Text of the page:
Itching for Answers to a Mystery Condition

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Dr. Gregory Smith wants people to know it's not all in his head. According to the Gainesville, Ga., pediatrician, white fibers have been burrowing into his skin for the past two years, making him feel like he's under constant bombardment from insects or cactus needles. Shine a black light on these fibers and they'll fluoresce blue, he says, just like something you'd see in The Twilight Zone. He describes looking into the mirror one night, only to see one burrow down into his eye.

"Yes ma'am, I was a little bit distraught," recalls Smith, 58, who says he can no longer work because his mysterious ailment has also robbed him of his memory and neurological function. "I tried to grab a hold of it with tweezers and it would not come out. It was quite painful, so I threw up my hands and went to the Emergency Room with my wife."

For Smith, and some 4,000 people across the nation who claim to suffer from similar symptoms, it's the reaching out that has been problematic. The disease, called Morgellons after a reference in a 1674 medical paper, isn't officially recognized by the medical community. Some have suggested that it is a hoax, even a viral marketing campaign for a sci-fi movie. But sufferers say it's real and that there have been a growing number of cases across the nation of people with these painful fibers, skin lesions, crippling fatigue and memory loss. No one knows what causes Morgellons and no one knows how to cure it.

But Smith and his fellow sufferers are itching for answers. That's why they've pressured the Centers for Disease Control (CDC) to assemble a team of scientists who will determine whether this disease is in fact for real. The 13-member team is expected to share their findings within the next two months. "We're not ready to concede there's a new disease," says CDC spokesman Dan Rutz. "But the volume of concern has stepped up because a lot of people are writing or calling their congressmen about it because they're frustrated that there's been no organized way to deal with their suffering."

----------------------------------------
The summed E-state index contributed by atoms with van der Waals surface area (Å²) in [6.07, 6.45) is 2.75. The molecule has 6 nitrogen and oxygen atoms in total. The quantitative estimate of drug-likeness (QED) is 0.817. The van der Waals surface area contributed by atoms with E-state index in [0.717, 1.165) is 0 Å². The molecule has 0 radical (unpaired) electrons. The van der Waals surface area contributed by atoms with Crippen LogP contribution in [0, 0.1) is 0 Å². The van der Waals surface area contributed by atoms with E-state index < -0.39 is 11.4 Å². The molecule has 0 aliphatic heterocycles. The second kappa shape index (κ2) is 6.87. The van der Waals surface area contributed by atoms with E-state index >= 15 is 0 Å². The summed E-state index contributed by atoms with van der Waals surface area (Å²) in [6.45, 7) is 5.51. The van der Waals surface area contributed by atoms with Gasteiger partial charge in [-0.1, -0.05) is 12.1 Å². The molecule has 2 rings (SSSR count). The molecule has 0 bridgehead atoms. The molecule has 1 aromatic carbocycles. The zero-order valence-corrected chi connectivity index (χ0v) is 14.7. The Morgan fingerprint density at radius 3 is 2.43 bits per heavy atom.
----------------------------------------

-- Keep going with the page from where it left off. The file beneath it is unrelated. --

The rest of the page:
But even with CDC involvement, Morgellons sufferers like Smith are still frustrated that they haven't been asked for their input. Smith, for his part, says he has offered to ship his own properly prepared Morgellons specimens to the CDC for review, but claims the agency "blew it off." And the South Carolina-based Morgellons Research Foundation volunteered to share research that an Oklahoma State University professor has done on the disease — some of it suggesting it could be contagious — but they say they were rebuffed as well. The CDC has said that it would conduct its own research first, then vet the findings with outside scientists.

In the meantime, Smith says he's just trying to keep up with the simple things in life. Unable to practice medicine for the past year because of neurological and cognitive problems he believes are a result of the disease, he says he is overwhelmed by mundane tasks like housework or hobbies like working in the yard. "From day to day, I can't predict how I'll feel," he says. "It's understandable why many people are skeptical about this illness. The symptoms are so unusual that they just don't make any sense. I even question my own sanity from time to time. But if this is all psychiatric, please give me something to make it go away."